Role of the ghrelin system in alcoholism: Acting on the growth hormone secretagogue receptor to treat alcohol-related diseases

Drug News Perspect. 2010 Apr;23(3):157-66. doi: 10.1358/dnp.2010.23.3.1429490.


There exists a substantial need to identify new neuropharmacological targets to treat alcohol-dependent individuals. Ghrelin represents a gut-brain peptide, initially discovered as the endogenous ligand for the growth hormone secretagogue receptor (GHS-R). The existing literature clearly demonstrates that ghrelin affects appetite and food intake. Both animal and human studies provide evidence that ghrelin not only influences hunger but also has a role in the search for rewarding substances, such as alcohol. Animal studies provide evidence that ghrelin stimulates the reward system, acting on specific brain reward nodes, and that ghrelin signaling is required for stimulation of the reward system by alcohol. Human studies show that ethanol acutely affects ghrelin levels. Interestingly, human studies with alcohol-dependent individuals suggest that higher ghrelin levels are associated with higher self-reported measurements of alcohol craving. Altogether, these findings suggest that the ghrelin system plays a role in alcohol dependence. Ghrelin antagonists (i.e., GHS-R1a antagonists and/or inverse agonists) might affect alcohol-seeking behavior, thus having therapeutic potential in alcohol use disorders. Future laboratory and clinical studies testing this hypothesis are warranted.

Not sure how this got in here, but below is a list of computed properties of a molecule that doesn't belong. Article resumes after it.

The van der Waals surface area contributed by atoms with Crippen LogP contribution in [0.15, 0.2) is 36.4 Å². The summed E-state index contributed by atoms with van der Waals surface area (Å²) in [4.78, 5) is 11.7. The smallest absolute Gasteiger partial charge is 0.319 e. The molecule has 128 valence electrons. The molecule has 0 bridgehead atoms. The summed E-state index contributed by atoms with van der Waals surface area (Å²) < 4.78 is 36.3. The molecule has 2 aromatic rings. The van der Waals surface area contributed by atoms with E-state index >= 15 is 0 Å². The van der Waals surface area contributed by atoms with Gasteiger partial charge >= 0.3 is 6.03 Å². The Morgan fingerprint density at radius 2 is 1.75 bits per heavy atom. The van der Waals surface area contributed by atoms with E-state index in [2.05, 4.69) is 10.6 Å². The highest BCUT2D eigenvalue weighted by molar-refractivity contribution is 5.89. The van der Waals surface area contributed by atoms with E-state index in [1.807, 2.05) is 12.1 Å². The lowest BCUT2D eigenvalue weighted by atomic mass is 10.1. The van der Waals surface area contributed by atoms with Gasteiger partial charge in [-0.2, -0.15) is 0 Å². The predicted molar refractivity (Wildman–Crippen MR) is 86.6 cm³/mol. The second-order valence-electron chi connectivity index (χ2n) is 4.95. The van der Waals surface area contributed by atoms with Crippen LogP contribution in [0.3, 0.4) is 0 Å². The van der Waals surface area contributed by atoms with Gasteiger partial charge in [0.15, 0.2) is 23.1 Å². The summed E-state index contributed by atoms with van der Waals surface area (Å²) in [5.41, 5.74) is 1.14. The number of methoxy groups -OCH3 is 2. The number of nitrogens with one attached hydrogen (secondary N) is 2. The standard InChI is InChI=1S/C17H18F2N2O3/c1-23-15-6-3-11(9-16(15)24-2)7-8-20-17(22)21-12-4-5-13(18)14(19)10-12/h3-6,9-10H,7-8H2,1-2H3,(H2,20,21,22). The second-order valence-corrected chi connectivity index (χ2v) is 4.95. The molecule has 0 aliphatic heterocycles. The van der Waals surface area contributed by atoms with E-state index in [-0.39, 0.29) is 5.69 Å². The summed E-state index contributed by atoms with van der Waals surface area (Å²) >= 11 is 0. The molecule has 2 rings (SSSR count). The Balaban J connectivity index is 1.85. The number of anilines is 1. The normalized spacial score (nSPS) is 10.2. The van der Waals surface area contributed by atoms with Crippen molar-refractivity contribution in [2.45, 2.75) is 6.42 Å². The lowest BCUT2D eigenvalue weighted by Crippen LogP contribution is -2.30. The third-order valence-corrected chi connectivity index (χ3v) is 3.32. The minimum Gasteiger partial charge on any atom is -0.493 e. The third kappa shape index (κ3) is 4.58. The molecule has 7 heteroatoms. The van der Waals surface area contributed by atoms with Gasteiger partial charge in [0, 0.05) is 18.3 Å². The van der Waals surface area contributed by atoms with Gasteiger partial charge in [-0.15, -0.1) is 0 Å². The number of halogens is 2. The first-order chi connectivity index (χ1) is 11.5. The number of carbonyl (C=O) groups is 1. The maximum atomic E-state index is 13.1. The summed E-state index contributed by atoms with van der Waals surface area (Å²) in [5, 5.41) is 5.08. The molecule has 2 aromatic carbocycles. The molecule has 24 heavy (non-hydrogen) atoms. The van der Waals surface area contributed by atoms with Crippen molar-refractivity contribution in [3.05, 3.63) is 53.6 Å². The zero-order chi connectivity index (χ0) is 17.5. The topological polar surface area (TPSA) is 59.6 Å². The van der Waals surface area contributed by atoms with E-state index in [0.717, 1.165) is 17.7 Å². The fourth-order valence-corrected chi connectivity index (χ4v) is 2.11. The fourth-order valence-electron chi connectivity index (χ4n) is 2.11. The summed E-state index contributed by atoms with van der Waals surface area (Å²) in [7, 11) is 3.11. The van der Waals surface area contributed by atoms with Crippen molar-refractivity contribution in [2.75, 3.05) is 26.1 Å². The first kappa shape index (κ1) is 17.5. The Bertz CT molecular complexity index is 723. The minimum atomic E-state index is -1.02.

MeSH terms

  • Alcoholism
  • Animals
  • Ethanol
  • Ghrelin*
  • Humans
  • Receptors, Ghrelin*
  • Reward
  • Signal Transduction


  • Ghrelin
  • Receptors, Ghrelin
  • Ethanol